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I worked with one content publisher that put a large amount of reference
material on the Internet who used several similar techniques to determine
if content had been copied from them, including occasional use of
foreign-alphabet look-alike characters (but with a different Unicode
value). Readers most often didn't notice the characters, but the publisher
could do a web search for those specific words with the replaced characters
to locate people who had copied and pasted content from the site.
It's harder now because most modern browsers and web creation tools include
spell checkers, but there are similar techniques that I know are still in
use. The content publishers aren't typically excited about talking about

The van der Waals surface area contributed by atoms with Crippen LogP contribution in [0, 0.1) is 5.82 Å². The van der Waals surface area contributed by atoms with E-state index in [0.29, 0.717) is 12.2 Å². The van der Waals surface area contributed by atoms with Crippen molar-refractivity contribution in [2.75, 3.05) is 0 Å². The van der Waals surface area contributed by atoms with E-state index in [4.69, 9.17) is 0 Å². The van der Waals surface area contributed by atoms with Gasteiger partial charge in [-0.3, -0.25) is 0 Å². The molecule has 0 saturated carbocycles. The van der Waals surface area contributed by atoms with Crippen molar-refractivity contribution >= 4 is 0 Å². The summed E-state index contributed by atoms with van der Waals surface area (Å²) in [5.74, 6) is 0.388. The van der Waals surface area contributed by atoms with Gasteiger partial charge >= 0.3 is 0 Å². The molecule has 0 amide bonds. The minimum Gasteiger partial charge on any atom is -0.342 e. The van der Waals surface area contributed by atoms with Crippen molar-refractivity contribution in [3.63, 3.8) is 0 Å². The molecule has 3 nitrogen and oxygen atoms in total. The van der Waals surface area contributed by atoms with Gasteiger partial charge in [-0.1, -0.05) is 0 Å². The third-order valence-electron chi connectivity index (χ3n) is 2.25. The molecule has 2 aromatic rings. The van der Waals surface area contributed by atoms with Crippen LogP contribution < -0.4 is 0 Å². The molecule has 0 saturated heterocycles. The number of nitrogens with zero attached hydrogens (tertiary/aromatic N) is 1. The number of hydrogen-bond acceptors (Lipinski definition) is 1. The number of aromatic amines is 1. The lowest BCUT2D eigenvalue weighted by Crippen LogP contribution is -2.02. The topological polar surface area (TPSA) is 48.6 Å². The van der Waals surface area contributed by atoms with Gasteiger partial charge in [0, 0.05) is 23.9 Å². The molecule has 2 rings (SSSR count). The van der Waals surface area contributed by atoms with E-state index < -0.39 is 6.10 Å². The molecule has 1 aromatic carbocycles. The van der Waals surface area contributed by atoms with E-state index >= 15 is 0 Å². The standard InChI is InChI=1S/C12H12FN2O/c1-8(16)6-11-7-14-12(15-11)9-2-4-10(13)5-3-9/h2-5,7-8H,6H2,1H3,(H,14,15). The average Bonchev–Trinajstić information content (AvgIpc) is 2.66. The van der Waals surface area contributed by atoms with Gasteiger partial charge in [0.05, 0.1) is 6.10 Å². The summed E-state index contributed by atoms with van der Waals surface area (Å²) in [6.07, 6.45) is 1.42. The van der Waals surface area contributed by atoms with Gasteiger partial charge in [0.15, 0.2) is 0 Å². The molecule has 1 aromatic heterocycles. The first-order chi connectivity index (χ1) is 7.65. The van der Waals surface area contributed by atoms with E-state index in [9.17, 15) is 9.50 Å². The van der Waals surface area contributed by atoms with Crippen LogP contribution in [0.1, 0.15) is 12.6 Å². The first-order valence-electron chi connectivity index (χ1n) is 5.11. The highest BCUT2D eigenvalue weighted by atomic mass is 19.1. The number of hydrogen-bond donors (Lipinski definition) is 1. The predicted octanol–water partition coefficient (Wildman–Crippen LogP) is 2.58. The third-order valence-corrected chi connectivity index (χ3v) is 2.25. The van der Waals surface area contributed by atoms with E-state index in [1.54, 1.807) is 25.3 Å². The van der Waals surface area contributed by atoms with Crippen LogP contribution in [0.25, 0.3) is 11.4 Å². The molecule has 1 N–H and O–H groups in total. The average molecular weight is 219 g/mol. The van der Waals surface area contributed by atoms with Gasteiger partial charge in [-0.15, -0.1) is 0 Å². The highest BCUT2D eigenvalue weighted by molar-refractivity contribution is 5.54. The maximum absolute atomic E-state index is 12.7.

the specifics, for obvious reasons.
On Fri, Sep 20, 2013 at 12:16 PM, Peter Neilson <neilson -at- windstream -dot- net>wrote:
> On Fri, 20 Sep 2013 13:28:48 -0400, Lippincott, Richard <
> RLippincott -at- as-e -dot- com> wrote:
> I've been putting a trap of sorts in the manuals I've been doing for my
>> present employer.
> My father did this around 1957 for his weekly newspaper. He had been
> troubled by a local daily paper that would copy his stories, rather than
> writing their own. In one story he named a local politician whom we will
> call James Jones, as James B. Jones. On paper day Jones called him,
> indignant. "Why did you call me James B. Jones? You know I don't have a
> middle initial!" My father said, "Look in tomorrow's edition of the [city]
> The next day Jones called my father and said, "Well, I'll be damned!"
> No legal action resulted, but I'd bet that the editor of the Sun heard
> about what had happened, and the reporter might have been told to write his
> own material, or at least check facts, henceforth.
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